The Introduction to Space course is aimed at:
• students preparing admission to a school of fine art, the applied arts or architecture. To be admitted to these public or private schools one has to pass a competitive entrance examination or selection process. This presupposes maturity, the ability to assert one’s personality, and specific skills demonstrated in a personal work portfolio. The course, focussed on space and product, enables the acquisition of these competencies
• professionals seeking to broaden their competency through additional training in creative fields.
The Introduction to Space Course can be attended for the full year or by 10-week module, choosing a particular thematic workshop. The 720 annual tuition hours run from early September to late May. Each week comprises up to 23 hours of tuition.
The Introduction to Space Course enables experimentation and the acquisition of knowledge and skills through:
• tuition in the techniques, materials and formats of drawing, the indispensable tool for representing and developing an idea
• courses in the history of the decorative arts based on selected iconography and commentaries
• thematic workshops providing frameworks for cultural discovery and formal experimentation: colour, volume, models, representation, photography, etc.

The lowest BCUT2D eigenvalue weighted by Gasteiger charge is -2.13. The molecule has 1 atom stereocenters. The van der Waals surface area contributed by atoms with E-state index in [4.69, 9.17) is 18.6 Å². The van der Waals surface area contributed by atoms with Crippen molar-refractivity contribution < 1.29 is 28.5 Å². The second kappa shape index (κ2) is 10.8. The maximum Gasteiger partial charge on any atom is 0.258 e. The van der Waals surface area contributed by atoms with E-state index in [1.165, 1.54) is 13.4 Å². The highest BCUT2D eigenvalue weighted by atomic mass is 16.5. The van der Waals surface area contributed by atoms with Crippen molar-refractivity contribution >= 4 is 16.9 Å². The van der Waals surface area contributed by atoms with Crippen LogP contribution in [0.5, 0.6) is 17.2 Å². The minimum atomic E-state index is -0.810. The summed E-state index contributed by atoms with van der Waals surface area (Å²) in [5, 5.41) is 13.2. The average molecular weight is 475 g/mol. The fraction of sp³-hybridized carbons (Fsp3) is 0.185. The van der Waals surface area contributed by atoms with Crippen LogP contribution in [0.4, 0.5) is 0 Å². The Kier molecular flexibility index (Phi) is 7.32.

• a ‘free’ workshop, in which students can pursue and develop a personal interest of their choice
• an end-of-year module focussing on the preparation of a work portfolio and its oral presentation
• interventions by specialists and visits related to the thematic workshop in progress.
Three Study Themes
Thematic workshops explore multidisciplinary approaches to experimentation with space and product in all their complexity and richness: the fine and applied arts, literature, film, theatre and music all play their part in our understanding of our sensibility and the development of the imagination.
Theme 1: Personal Space: the body, sensation, perception, movement
Our discovery of our environment is based on our perceptive awareness. The different ways of seeing, hearing, tasting, touching and feeling shape our idea of the world.
Theme 2: Daily Practices: space and life at home
Our gestures, objects and rituals measure and determine our domestic environment, from our ‘intimate’ to our ‘social’ body, from room to house, to street and district.
Theme 3: Urban Environment: strata and transversalities
The urban environment is the result of a slow and stratified maturation. Throughout the world, it is the field of intervention and experience of diverse professions with convergent skills (architects, geographers, landscape designers, engineers, artists, filmmakers, poets) using their specific techniques, tools and vocabularies.